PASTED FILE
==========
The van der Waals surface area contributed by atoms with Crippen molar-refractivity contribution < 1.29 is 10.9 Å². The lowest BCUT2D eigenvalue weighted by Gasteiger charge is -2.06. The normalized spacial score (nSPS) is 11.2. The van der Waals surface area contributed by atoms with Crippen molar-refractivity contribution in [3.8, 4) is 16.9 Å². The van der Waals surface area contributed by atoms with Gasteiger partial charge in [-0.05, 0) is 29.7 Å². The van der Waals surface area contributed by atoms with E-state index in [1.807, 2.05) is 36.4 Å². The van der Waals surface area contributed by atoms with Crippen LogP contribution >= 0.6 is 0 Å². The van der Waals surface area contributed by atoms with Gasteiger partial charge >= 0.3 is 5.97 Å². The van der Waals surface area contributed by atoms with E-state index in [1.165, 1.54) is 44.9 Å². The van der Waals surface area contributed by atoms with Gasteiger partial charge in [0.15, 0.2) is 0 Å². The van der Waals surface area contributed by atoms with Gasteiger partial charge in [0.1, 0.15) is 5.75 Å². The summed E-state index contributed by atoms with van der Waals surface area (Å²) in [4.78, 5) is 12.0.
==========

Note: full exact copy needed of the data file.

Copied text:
The van der Waals surface area contributed by atoms with Crippen molar-refractivity contribution < 1.29 is 10.9 Å². The lowest BCUT2D eigenvalue weighted by Gasteiger charge is -2.06. The normalized spacial score (nSPS) is 11.2. The van der Waals surface area contributed by atoms with Crippen molar-refractivity contribution in [3.8, 4) is 16.9 Å². The van der Waals surface area contributed by atoms with Gasteiger partial charge in [-0.05, 0) is 29.7 Å². The van der Waals surface area contributed by atoms with E-state index in [1.807, 2.05) is 36.4 Å². The van der Waals surface area contributed by atoms with Crippen LogP contribution >= 0.6 is 0 Å². The van der Waals surface area contributed by atoms with Gasteiger partial charge >= 0.3 is 5.97 Å². The van der Waals surface area contributed by atoms with E-state index in [1.165, 1.54) is 44.9 Å². The van der Waals surface area contributed by atoms with Gasteiger partial charge in [0.15, 0.2) is 0 Å². The van der Waals surface area contributed by atoms with Gasteiger partial charge in [0.1, 0.15) is 5.75 Å². The summed E-state index contributed by atoms with van der Waals surface area (Å²) in [4.78, 5) is 12.0.